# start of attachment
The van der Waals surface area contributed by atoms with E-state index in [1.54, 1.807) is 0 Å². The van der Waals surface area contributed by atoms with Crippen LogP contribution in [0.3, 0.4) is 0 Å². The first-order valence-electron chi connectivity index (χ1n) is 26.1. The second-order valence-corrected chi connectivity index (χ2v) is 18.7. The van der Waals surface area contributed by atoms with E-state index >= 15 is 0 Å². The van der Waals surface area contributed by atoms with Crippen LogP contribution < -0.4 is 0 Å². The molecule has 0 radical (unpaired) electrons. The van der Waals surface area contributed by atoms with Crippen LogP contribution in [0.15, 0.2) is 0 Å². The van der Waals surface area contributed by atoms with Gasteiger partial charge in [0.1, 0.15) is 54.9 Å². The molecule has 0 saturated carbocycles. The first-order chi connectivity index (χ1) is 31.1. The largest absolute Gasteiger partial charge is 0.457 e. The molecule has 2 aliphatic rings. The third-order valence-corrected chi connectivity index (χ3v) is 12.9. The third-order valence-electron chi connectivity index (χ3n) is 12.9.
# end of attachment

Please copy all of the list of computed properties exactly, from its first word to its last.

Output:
The van der Waals surface area contributed by atoms with E-state index in [1.54, 1.807) is 0 Å². The van der Waals surface area contributed by atoms with Crippen LogP contribution in [0.3, 0.4) is 0 Å². The first-order valence-electron chi connectivity index (χ1n) is 26.1. The second-order valence-corrected chi connectivity index (χ2v) is 18.7. The van der Waals surface area contributed by atoms with E-state index >= 15 is 0 Å². The van der Waals surface area contributed by atoms with Crippen LogP contribution < -0.4 is 0 Å². The molecule has 0 radical (unpaired) electrons. The van der Waals surface area contributed by atoms with Crippen LogP contribution in [0.15, 0.2) is 0 Å². The van der Waals surface area contributed by atoms with Gasteiger partial charge in [0.1, 0.15) is 54.9 Å². The molecule has 0 saturated carbocycles. The first-order chi connectivity index (χ1) is 31.1. The largest absolute Gasteiger partial charge is 0.457 e. The molecule has 2 aliphatic rings. The third-order valence-corrected chi connectivity index (χ3v) is 12.9. The third-order valence-electron chi connectivity index (χ3n) is 12.9.